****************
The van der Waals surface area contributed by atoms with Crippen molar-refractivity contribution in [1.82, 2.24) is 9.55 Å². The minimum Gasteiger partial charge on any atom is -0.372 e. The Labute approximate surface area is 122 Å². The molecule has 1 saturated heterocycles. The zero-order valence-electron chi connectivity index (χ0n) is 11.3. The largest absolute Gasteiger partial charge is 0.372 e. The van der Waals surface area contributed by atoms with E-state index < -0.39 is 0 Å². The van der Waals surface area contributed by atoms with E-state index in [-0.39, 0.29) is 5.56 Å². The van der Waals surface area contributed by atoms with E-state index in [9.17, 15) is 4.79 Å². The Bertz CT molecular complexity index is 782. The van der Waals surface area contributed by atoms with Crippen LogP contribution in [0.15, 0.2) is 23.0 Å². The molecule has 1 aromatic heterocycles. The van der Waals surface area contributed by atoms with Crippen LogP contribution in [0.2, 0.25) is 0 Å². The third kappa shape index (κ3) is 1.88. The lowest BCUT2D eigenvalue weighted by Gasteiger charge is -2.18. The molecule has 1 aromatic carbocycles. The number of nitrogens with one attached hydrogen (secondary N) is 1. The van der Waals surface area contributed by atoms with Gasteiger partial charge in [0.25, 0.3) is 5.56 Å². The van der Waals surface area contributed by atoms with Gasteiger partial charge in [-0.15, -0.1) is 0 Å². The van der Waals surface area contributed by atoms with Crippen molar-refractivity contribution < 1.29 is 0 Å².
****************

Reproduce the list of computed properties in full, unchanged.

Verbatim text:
The van der Waals surface area contributed by atoms with Crippen molar-refractivity contribution in [1.82, 2.24) is 9.55 Å². The minimum Gasteiger partial charge on any atom is -0.372 e. The Labute approximate surface area is 122 Å². The molecule has 1 saturated heterocycles. The zero-order valence-electron chi connectivity index (χ0n) is 11.3. The largest absolute Gasteiger partial charge is 0.372 e. The van der Waals surface area contributed by atoms with E-state index < -0.39 is 0 Å². The van der Waals surface area contributed by atoms with E-state index in [-0.39, 0.29) is 5.56 Å². The van der Waals surface area contributed by atoms with E-state index in [9.17, 15) is 4.79 Å². The Bertz CT molecular complexity index is 782. The van der Waals surface area contributed by atoms with Crippen LogP contribution in [0.15, 0.2) is 23.0 Å². The molecule has 1 aromatic heterocycles. The van der Waals surface area contributed by atoms with Crippen LogP contribution in [0.2, 0.25) is 0 Å². The third kappa shape index (κ3) is 1.88. The lowest BCUT2D eigenvalue weighted by Gasteiger charge is -2.18. The molecule has 1 aromatic carbocycles. The number of nitrogens with one attached hydrogen (secondary N) is 1. The van der Waals surface area contributed by atoms with Gasteiger partial charge in [0.25, 0.3) is 5.56 Å². The van der Waals surface area contributed by atoms with Gasteiger partial charge in [-0.15, -0.1) is 0 Å². The van der Waals surface area contributed by atoms with Crippen molar-refractivity contribution < 1.29 is 0 Å².